07/23/2024

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Puzzles have saved my sanity during a pandemic – I believe they can save the world.

Maybe it sounds like a puzzle addict trying to justify the thousands of hours I’ve spent battling crosswords, logic problems, puzzles, and other forms of enjoyable mental abuse.

Of course, that’s part of it.

But after delving into the science and history of puzzles over the past three years, and interviewing dozens of researchers and psychologists, I’ve come to believe that puzzles are not a waste of time. They are not frivolous addictions. You don’t have to feel guilty about your daily Wordle habit or skipping the gym to go to the escape room.

Instead, puzzles are an important tool for training us in how to solve life’s problems, from personal problems to world crises. Small problems help us solve big problems in life.

The secret is what I call puzzle thinking. It’s the mindset needed to be a good puzzler, and I’ve found that it permeates life outside of puzzles. Puzzler Mindset is characterized by being very curious, solution-oriented, rigorous, cognitively flexible, and receptive to the perspectives of others.

For some reason I started this list with “curiosity”. This is the most important attribute that almost all puzzle players I’ve come across have. They both have an almost obsessive desire to solve problems, to solve problems. That’s why a puzzle-solving motto is “be curious, not angry”.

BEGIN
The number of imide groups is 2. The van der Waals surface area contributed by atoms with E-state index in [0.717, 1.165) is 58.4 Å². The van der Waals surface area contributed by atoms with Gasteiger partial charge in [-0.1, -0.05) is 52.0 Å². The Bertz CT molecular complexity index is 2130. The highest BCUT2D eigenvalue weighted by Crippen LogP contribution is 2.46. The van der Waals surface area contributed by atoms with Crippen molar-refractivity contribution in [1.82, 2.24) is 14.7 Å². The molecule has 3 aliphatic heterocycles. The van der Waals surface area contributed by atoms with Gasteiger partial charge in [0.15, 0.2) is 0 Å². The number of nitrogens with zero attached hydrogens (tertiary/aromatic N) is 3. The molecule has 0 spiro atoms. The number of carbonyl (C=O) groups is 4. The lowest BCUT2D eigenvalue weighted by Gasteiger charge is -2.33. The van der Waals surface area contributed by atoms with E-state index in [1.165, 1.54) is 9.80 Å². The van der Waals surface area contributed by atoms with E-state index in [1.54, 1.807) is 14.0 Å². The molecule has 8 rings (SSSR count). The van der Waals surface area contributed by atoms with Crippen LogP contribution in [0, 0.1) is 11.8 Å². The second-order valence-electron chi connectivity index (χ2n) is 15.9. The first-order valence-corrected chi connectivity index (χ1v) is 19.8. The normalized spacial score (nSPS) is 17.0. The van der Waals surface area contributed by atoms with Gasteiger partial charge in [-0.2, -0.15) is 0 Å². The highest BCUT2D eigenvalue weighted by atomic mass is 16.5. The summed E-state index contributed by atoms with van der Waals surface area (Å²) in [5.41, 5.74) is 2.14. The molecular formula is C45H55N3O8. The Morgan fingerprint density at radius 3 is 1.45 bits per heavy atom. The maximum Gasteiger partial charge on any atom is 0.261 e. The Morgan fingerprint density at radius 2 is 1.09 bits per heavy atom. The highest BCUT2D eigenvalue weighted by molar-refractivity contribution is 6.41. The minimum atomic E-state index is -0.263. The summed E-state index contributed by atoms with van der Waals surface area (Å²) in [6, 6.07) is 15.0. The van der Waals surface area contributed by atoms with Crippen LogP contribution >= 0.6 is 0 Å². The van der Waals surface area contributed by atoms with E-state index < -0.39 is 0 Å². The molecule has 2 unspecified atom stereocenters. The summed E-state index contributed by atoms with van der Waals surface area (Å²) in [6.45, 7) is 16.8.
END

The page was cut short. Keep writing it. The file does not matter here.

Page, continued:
Anger is often an obstacle to solving puzzles. I am well aware of this too. I threw the Rubik’s Cube puzzle across the room. I knocked on the table while doing the sly British crossword. But the more angry you are, the less likely you are to solve the puzzle. Research shows that anger can negatively affect your decision-making.

In real life, there are many reasons to be angry, and anger can be a powerful motivator, but when I can, I try to balance my anger with curiosity. Consider one of the most irritating mysteries in real life: why do people have such different beliefs? When I talk to people on the other side of the political spectrum, I try to frame the discussion as a puzzle, not a war of words. What do we really disagree with? Why do we believe what we believe? What evidence can she provide to change my mind? What can I offer that might change her? This is a mystery that only we can solve together.

Research has shown that this puzzle-solving approach may be the best way to actually develop our perspective. A promising technique — called deep canvassing — focuses on participants asking puzzling questions: Why do we believe what we believe?

This brings another advantage of puzzle thinking: it brings people together.

Consider an escape room. These hit games can only be solved with teammates, each focusing on their strengths. This quote sounds like I created it to support my puzzle agenda, but it actually comes from a meta-analysis of 68 peer-reviewed studies by real scientists: Escape rooms “enhance social relationships, activate teamwork, and promote Panel discussion on deep learning.”

Harvard law professor and behavioral economist Cass Sunstein agrees with this finding. He examines ways to bridge the gap between liberals and conservatives. One of the only activities he found that brought them together was solving crossword puzzles together.